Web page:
"Most consumers do not understand the level, granularity, and reach of Google's data collection". A Google spokesperson had denied the alleged misuse of information, mentioning that the "location-data-harvesting system was separate from that one, being focused on messaging services", as reported by Fortune.
Just when the world was trying to get over Facebook's Cambridge Analytica controversy, there is another scandal waiting to blow up.
As per the allegations, location data along with other major data points of Android users are being sent to Google servers using Android users' own data, which is approximately 1 GB, per month. And that data needs to be transferred over the internet, which means users are paying for the traffic.
Australian Competition and Consumer Commission (ACCC) has been approached by Oracle, and they have been informed that Google is unethically syphoning off data from Android users' phone, and spying on them.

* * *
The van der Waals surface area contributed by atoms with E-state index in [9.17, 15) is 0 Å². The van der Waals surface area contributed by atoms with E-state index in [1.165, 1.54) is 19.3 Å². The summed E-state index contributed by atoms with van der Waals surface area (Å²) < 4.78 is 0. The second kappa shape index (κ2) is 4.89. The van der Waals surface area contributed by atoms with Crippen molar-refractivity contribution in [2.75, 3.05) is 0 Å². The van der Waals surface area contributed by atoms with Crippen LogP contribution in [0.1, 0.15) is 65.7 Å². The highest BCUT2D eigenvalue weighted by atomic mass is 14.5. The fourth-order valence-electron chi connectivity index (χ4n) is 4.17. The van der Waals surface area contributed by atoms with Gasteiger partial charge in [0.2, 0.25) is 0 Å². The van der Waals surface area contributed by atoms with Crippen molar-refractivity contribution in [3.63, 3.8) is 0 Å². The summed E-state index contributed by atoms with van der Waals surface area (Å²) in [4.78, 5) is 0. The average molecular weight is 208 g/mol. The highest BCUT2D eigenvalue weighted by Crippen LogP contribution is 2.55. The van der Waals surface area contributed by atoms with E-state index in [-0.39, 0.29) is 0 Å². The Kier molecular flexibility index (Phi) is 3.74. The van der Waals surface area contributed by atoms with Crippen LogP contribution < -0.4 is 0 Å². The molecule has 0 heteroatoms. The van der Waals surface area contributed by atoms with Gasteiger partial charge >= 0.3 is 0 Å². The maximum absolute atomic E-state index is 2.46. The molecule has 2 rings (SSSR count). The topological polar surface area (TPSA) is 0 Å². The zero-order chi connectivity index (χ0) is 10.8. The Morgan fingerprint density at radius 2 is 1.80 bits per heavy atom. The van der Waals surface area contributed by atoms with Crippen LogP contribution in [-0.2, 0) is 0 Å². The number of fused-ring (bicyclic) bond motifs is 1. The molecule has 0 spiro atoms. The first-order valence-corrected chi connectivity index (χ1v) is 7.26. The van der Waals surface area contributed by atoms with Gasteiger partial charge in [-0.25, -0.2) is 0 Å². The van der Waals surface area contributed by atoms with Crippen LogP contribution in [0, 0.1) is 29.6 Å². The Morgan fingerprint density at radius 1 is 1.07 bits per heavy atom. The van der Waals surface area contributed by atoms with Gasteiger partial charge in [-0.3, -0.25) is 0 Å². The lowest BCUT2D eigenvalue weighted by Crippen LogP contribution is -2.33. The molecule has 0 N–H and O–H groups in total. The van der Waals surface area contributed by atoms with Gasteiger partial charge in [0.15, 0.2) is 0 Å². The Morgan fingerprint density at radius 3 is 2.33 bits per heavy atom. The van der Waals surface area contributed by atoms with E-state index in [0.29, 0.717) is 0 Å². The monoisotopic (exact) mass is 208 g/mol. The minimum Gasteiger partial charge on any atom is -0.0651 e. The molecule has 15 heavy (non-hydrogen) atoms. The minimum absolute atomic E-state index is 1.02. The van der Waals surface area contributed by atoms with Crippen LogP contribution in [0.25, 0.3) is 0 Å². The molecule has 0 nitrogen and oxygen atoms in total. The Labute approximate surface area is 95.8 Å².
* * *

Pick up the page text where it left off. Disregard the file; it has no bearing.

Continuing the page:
Per The Australian (via The Guardian) it was Oracle - well, what a surprise here - that complained in the first place.
Location, location, location. Is Google tracking Android users' whereabouts without their permission?
A gig of data now costs about $3.60-$4.50 a month. The analysts commented that there are over 10 million Android users in Australia. At the time Google said the tracking was used to improve the performance of certain services such as push notifications but wasn't used for ad targeting purposes.
According to Oracle's presentation, Android devices send detailed info to Google including searches and what's viewed on the phone, as well as location data even if location services are turned off, or if phones do not have SIM cards or apps installed.